Innovation & Design

Games Do Cause Violent Behavior (But Not Much)


Do violent video games make players aggressive? According to Professor Patrick Markey, they do. But he also thinks the effects have been taken out of context

He says, “When you look at the research there’s no question at all. Violent video games do cause aggression. It’s so clear. You have to be dishonest not to see it. However, and this is a huge however, the effect is very, very small.

“It’s not as if this is a light switch that either video games do or do not cause aggression. You have to think about the strength of that effect. Most people assume it has a really big effect, but what we find from research is it actually has a very tiny effect.”

Markey conducted his research with Gary Giumetti at Villanova University in Pennsylvania. 167 university undergraduates, participated in the study. They completed a demographics form and additional questionnaires that were used to hide the true purpose of the study. Then they played some games. Finally they completed a measure of aggression as well as other unrelated questionnaires in order to maintain the cover story.

Two groups separately played violent and non-violent games (Mortal Kombat: Deadly Alliance; Doom 3; or Return to Castle Wolfenstein against Tetris Worlds; Top Spin Tennis and Project Gotham Racing).

Then they were presented with three story stems presenting a brief scenario that involved a negative outcome for the main character (e.g., getting into a car accident). After reading a story stem participants were asked to write down 20 unique things they thought the main character might do, think, or feel. These stories had been used before in successful studies measuring aggression-levels at different temperatures. A panel of judges provided an aggressiveness score for each participant.

Aggressive Responses

Overall, players of the violent video games produced significantly more aggressive responses than the non-violent games players. The mean number of aggressive responses for the three non-violent video games did not differ from each other. Nor did the mean number of aggressive responses for the three violent video games.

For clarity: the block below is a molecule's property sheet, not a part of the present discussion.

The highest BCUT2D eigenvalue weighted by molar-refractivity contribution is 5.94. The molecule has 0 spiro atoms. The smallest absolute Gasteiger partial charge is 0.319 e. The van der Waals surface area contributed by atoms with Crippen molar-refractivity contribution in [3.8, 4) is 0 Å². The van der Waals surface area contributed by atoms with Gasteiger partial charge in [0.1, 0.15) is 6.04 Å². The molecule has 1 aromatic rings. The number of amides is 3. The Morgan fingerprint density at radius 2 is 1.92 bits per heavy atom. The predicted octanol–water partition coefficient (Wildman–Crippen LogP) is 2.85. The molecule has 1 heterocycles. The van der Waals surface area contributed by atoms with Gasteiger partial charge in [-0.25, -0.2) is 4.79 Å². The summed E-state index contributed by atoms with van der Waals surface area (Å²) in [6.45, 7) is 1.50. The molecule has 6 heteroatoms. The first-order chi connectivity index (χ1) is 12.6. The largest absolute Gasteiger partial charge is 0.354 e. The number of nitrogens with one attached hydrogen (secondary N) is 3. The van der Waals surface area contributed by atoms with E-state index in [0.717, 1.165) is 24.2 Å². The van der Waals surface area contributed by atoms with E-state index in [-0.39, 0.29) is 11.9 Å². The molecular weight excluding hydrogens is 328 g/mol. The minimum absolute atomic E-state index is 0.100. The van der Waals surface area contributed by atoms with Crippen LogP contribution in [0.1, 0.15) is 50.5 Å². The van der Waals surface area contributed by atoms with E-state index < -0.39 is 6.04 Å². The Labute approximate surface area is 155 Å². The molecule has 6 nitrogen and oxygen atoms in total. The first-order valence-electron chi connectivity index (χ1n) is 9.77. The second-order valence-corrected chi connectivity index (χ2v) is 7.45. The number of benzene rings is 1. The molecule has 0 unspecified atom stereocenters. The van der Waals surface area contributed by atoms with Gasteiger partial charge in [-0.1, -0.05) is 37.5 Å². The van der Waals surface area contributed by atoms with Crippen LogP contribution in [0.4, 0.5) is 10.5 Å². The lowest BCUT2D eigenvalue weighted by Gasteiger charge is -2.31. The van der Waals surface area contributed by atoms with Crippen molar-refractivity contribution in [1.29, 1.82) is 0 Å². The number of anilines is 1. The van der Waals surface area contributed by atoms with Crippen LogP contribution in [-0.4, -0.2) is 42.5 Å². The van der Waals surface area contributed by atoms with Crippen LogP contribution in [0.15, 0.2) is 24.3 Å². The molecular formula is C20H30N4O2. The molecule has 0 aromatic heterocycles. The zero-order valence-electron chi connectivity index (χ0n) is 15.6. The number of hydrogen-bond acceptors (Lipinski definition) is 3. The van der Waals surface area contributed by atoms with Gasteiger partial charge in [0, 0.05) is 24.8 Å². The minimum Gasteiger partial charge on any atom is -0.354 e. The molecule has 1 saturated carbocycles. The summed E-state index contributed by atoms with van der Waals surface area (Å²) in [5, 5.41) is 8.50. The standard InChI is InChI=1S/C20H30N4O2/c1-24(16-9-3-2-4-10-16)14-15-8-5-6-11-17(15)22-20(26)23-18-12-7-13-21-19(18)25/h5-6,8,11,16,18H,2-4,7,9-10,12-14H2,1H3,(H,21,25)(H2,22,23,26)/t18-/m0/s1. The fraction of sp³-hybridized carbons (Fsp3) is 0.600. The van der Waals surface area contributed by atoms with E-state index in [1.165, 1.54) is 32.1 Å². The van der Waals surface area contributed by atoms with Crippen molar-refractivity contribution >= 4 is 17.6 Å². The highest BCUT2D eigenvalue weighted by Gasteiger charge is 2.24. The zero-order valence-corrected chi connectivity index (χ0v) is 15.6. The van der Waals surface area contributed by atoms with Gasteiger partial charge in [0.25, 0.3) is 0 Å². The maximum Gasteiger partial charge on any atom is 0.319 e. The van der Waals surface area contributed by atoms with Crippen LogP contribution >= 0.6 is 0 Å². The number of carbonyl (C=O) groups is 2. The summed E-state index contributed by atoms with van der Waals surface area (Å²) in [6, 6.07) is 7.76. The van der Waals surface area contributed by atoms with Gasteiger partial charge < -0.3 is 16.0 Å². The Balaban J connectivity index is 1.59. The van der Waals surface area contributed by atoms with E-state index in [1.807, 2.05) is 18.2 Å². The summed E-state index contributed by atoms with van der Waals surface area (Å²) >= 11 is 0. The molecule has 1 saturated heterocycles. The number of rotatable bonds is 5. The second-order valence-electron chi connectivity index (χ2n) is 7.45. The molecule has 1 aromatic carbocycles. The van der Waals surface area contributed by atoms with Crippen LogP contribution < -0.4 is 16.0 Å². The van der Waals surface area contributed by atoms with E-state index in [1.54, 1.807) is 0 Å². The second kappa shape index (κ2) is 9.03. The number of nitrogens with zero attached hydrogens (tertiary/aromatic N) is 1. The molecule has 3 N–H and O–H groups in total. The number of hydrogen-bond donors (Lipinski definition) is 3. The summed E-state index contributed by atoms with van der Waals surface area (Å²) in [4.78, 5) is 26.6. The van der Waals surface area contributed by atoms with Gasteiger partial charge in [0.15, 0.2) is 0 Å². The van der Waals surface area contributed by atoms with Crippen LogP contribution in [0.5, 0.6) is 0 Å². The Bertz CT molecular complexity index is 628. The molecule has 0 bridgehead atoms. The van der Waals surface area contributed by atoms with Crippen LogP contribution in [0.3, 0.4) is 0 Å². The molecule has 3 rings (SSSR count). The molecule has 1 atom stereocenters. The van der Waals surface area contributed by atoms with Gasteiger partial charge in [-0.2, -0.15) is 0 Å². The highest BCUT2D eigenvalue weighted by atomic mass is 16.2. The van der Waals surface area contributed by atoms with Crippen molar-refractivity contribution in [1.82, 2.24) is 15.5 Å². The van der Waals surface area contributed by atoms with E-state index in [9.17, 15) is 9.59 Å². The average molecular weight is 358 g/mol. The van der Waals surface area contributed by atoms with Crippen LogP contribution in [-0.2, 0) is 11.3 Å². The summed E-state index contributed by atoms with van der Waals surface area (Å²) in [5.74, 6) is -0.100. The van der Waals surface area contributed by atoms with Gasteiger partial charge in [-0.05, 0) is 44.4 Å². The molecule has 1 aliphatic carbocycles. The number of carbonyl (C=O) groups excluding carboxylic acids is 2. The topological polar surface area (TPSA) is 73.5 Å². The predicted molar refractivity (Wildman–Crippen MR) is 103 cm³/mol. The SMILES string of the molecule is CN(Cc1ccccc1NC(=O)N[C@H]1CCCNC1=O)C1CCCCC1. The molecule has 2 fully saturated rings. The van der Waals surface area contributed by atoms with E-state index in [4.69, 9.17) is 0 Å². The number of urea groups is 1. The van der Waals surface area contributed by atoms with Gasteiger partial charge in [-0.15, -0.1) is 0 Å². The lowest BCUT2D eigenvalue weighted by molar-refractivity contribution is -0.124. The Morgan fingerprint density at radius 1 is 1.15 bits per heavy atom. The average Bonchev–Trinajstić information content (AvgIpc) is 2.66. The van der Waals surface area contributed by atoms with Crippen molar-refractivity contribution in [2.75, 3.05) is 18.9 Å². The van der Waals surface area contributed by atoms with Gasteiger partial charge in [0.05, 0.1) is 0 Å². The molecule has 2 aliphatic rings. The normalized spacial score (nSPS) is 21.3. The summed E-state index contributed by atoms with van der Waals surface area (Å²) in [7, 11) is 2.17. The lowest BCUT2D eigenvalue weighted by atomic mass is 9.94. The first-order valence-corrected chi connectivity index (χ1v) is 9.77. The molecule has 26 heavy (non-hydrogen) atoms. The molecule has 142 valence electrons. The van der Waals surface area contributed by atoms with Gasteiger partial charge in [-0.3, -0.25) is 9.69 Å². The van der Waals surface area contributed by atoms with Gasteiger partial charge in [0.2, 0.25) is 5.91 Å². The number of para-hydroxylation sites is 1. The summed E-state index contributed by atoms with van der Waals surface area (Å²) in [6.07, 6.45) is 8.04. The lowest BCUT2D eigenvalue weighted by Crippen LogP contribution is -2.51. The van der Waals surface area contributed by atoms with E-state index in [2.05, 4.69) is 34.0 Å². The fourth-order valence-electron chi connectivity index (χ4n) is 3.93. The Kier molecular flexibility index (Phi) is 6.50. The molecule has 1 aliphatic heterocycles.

This all looks like a clear case against violent games. However, when the results were compared against the initial questionnaires, it turned out that mild-mannered people were affected the least by the games while ‘angry people’ were affected the most.

Also, the effect size between violent video games and aggression that was found in the current study is similar to the effect sizes reported other studies of media-related aggression.

Markey says, “Their personality made a big difference. People who are extremely angry tend to be much more affected by violent videogames than people who are not angry and of course the opposite is true that people who are not angry are virtually unaffected by violent videogames. So it’s both the person and, in essence, the situation."

He believes his studies correlate with a lot of work in this area that has gone before, which has often found a small correlation between violent games and immediate subsequent behavior. But he says the media and politicians are wrong to seize on this as wildly significant because of the size of the effect, its context and the fact that the same results come out when people are exposed to other forms of violent media.

“The researchers are doing good work but that research is later used by media outlets and politicians and there is a miscommunication. For example, the general consensus among researchers is that the effect size is small, and we’ve accepted that. But in the media it’s difficult to say ‘oh yeah, video games cause aggression but the effect is small’. No one want to hear that, it’s not sexy enough. It doesn’t sell newspapers. And so we only hear the front end of that, which is that video games cause aggression.”